Animal Models of The Microbiome-Mental Health Connection
: Dr. Nobuyuki Sodo and His Colleagues' Work (2004)
- In experimental models of the microbiome-mental health connection is brain-derived
neurotrophic factor (BDNF)
- This substance has major implications for mental health
- Neuron viability, neuroplasticity, and growth of synapses are all dependent on BDNF
- The depletion in the hippocampus and cortex are associated with anxiety and
Microbiome-Gut-Brain-Axis Studies: Brain-Derived Neurotrophic Factor (BDNF)
Microbiome-Gut-Brain-Axis Studies: Serotonin
- Microbiome-related control of circulating serotonin and regulation of serotonin
receptors in the hippocampus and other locations in the brain
- Gut microbiota have an important role in its regulation
- This regulatory function of the microbiome makes it a potential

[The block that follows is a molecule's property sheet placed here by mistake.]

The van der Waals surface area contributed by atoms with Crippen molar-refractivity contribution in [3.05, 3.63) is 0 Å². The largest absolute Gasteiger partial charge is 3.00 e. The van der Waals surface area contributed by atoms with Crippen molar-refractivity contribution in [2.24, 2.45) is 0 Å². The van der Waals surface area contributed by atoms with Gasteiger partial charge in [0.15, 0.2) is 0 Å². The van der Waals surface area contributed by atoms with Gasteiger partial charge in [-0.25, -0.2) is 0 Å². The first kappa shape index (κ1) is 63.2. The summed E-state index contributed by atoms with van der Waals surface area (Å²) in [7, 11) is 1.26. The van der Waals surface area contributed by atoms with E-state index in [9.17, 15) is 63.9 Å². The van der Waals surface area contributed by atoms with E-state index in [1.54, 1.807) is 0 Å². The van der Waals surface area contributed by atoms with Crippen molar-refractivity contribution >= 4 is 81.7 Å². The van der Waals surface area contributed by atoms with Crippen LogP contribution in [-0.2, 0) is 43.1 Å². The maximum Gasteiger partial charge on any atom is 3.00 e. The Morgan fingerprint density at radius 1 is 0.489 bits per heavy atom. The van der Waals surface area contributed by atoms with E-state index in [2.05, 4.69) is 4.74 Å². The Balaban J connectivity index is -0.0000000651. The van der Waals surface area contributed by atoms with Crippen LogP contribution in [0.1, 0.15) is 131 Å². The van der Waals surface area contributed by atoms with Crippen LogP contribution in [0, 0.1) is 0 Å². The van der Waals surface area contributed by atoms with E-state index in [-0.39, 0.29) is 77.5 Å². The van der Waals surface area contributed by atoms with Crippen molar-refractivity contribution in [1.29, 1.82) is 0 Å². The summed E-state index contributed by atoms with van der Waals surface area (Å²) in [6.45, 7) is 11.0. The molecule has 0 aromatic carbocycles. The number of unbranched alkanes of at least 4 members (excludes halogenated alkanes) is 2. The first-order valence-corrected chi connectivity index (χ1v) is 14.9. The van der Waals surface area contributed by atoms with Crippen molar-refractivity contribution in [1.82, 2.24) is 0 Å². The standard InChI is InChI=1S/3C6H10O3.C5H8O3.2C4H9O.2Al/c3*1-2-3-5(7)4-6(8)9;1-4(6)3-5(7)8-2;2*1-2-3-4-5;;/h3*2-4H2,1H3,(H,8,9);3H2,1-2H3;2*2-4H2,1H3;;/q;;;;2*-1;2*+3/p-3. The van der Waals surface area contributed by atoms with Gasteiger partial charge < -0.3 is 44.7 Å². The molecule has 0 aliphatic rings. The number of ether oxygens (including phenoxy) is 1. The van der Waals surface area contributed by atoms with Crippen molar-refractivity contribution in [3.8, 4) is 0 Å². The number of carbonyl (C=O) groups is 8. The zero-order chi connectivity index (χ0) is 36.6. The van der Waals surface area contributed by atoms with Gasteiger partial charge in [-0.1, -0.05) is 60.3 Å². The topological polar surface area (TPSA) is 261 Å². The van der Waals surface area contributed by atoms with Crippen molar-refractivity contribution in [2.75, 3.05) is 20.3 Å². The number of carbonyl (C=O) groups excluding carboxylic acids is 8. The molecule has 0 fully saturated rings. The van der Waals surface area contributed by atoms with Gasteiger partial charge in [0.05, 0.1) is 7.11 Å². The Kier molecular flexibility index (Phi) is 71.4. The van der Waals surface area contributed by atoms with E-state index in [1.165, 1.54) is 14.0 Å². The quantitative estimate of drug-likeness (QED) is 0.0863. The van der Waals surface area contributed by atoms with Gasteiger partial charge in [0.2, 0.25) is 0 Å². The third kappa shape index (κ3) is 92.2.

future target for treating anxiety and depression
- A collaboration of scientists from McMaster University and the University of Cork
led by Javier Bravo
- GABA has an inhibitory effect on the central nervous system - The regulation of the
role of GABA is important in anxiety and depression
- Anxiolytic probiotic consisting of the bacterium Lactobacillus rhamnosus was
administered to mice
- Evidence of decreased anxiety was observed, and GABA production was seen to
simultaneously increase in various brain regions, including the hippocampus,
amygdala, and locus coeruleus
Microbiome-Gut-Brain-Axis Studies: Gamma-Aminobutyric Acid (GABA)
- Certain types of immune responses are implicated in depression
- Clear connections linking chronic stress to inflammation, and in turn, linking
circulating mediators of inflammation called proinflammatory cytokines (PICs)
to the symptoms of depression, including social withdrawal, anhedonia,
dysphoria, and fatigue
- The gut is a major source of PICs and helps to regulate circulating levels of these
- High levels of circulating PICs regulate functioning of both the stress response
and neurotransmitters such as serotonin, explaining their relationship to